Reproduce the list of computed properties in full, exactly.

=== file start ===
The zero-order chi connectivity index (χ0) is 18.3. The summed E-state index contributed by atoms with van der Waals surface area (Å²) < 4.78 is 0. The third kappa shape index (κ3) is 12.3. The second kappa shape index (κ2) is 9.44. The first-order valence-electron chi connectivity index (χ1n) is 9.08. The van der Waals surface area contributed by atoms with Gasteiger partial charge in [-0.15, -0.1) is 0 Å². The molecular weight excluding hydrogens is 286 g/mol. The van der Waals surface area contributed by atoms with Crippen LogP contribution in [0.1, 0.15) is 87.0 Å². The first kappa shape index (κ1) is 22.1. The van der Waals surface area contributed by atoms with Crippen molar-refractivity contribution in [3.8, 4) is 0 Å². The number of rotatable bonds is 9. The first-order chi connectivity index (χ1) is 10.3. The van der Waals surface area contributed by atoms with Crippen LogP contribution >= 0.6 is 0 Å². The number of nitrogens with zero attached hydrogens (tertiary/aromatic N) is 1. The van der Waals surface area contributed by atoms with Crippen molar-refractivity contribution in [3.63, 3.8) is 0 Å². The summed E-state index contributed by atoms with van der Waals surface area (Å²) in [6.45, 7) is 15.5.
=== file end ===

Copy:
The zero-order chi connectivity index (χ0) is 18.3. The summed E-state index contributed by atoms with van der Waals surface area (Å²) < 4.78 is 0. The third kappa shape index (κ3) is 12.3. The second kappa shape index (κ2) is 9.44. The first-order valence-electron chi connectivity index (χ1n) is 9.08. The van der Waals surface area contributed by atoms with Gasteiger partial charge in [-0.15, -0.1) is 0 Å². The molecular weight excluding hydrogens is 286 g/mol. The van der Waals surface area contributed by atoms with Crippen LogP contribution in [0.1, 0.15) is 87.0 Å². The first kappa shape index (κ1) is 22.1. The van der Waals surface area contributed by atoms with Crippen molar-refractivity contribution in [3.8, 4) is 0 Å². The number of rotatable bonds is 9. The first-order chi connectivity index (χ1) is 10.3. The van der Waals surface area contributed by atoms with Crippen LogP contribution >= 0.6 is 0 Å². The number of nitrogens with zero attached hydrogens (tertiary/aromatic N) is 1. The van der Waals surface area contributed by atoms with Crippen molar-refractivity contribution in [3.63, 3.8) is 0 Å². The summed E-state index contributed by atoms with van der Waals surface area (Å²) in [6.45, 7) is 15.5.